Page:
There has been no shortage of crises in Central America: hurricanes, earthquakes, civil conflict, mass emigration, the pandemic, to name just a few. But the one time that political leadership did seize the initiative – in the immediate aftermath of the region’s civil conflicts, thirty years ago – it couldn’t quite deliver sustained hope of prosperity before its efforts, too, devolved into corruption and decay.

A woman walks down the mud-covered street with debris caused by Hurricane Iota on November 21, 2020 in San Pedro Sula, Honduras. (Photo by Yoseph Amaya/Getty Images)

One factor that sets Central America apart from other regions or countries that have found themselves in this kind of dead end is the towering importance of the United States in its social, political, and economic life. We are their major trading partner and source of foreign investment; millions of Central Americans have found a home in the United States; we are the cornerstone of their national security; all Central American leaders, for better or worse, must navigate with the U.S. as their north star.

One factor that sets Central America apart from other regions or countries that have found themselves in this kind of dead end is the towering importance of the United States in its social, political, and economic life.

As a result, even if we agree with Acemoglu and Robinson that the solution to Central America’s core challenge can only emerge from Central Americans’ own efforts, it is hard to see how they can succeed without support from the United States. American diplomacy cannot create the movement that will ultimately seize the opportunity presented by a crisis to lead those societies out of their extractive dead end. But it can acknowledge and encourage that movement when it appears and help create the permissive regional and international environment it will need to succeed.

COVID-19 has certainly laid bare the myriad distortions of political and economic life in Central America. Where is the broad political movement that can credibly lead those countries to a more inclusive future? Is it President-elect Xiomara Castro in Honduras? Is it the robust ecosystem of market-oriented think tanks in El Salvador and across the region? Is it the ferment of nascent political movements headed by globally minded millennials in Guatemala?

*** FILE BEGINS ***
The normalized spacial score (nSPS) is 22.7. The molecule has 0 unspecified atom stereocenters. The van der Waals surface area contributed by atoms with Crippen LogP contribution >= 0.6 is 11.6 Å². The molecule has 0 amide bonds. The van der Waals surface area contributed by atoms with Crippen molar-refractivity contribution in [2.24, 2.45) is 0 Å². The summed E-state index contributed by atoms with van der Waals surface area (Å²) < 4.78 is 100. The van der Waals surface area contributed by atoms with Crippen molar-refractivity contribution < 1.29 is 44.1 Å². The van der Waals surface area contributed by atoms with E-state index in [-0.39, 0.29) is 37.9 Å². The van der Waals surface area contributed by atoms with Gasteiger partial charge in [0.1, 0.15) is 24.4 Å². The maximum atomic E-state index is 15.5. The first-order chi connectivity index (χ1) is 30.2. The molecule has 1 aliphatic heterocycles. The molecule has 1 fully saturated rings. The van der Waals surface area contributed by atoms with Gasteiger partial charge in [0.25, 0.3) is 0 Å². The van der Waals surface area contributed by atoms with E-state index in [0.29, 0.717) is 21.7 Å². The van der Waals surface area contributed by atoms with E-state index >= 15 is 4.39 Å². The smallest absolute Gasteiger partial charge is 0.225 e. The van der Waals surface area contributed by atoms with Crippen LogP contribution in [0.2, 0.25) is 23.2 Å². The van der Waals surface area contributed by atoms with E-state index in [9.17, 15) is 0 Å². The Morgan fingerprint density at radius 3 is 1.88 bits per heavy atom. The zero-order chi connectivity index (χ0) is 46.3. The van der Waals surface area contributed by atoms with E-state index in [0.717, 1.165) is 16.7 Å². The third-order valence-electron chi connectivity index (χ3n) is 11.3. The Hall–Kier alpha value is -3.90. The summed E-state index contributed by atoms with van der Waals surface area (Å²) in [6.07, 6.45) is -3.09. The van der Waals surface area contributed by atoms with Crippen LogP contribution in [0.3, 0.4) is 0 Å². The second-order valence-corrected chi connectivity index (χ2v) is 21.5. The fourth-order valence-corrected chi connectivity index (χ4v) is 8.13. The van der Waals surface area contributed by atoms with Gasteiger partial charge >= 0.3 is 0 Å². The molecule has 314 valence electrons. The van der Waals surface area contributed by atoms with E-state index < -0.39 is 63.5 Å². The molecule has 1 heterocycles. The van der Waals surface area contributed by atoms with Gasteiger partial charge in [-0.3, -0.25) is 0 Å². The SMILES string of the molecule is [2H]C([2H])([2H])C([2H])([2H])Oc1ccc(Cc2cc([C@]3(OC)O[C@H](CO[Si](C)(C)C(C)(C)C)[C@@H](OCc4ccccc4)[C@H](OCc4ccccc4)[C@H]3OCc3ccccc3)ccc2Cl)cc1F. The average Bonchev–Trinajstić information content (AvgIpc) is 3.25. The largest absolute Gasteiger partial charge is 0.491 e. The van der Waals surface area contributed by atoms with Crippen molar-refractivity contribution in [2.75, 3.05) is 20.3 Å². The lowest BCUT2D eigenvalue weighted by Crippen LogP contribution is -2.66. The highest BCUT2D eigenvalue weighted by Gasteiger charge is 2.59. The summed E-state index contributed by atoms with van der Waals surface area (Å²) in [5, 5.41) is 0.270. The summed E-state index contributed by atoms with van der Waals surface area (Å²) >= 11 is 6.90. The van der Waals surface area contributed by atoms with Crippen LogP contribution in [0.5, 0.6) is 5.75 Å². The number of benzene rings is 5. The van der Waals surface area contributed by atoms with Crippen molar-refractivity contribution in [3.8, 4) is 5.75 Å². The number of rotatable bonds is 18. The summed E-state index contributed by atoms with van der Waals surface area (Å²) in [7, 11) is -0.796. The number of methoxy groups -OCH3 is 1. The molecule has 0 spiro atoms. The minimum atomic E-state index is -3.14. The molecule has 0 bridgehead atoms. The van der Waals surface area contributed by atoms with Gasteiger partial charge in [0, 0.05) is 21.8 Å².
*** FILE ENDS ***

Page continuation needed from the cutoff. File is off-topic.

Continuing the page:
Any of these could turn the tide against Central America’s endemic corruption, just as they could, as past popular leaders have, devolve into custodians of the status quo. The difference could well lie with nimble American diplomacy that avoids one-size-fits-all approaches, identifies a winner early, and offers discreet political support. 

As the U.S. government struggles to address the “root causes” of out-migration from Central America, is this the diplomacy we have?

Our Central American working group told us that the underlying cause of lack of economic opportunity is a policy environment that makes doing business difficult and risky and actually drives investment away.

With this in mind, the test American diplomacy should apply in choosing who to support should not be ideological or even, as distasteful as it might sound, implication in corruption. American support should go to leaders and movements credibly committed to economic policy reform, and our political commitment to them should last only as long as their commitment to reform.

American support should go to leaders and movements credibly committed to economic policy reform, and our political commitment to them should last only as long as their commitment to reform.

At the end of the day, Central America is joined to the United States by geography, a permanent trade agreement, and millions of American voters and taxpayers of Central American origin. We can play an important role in those countries’ future, if we focus on our interests there rather than the so-called imperatives of our domestic political debates.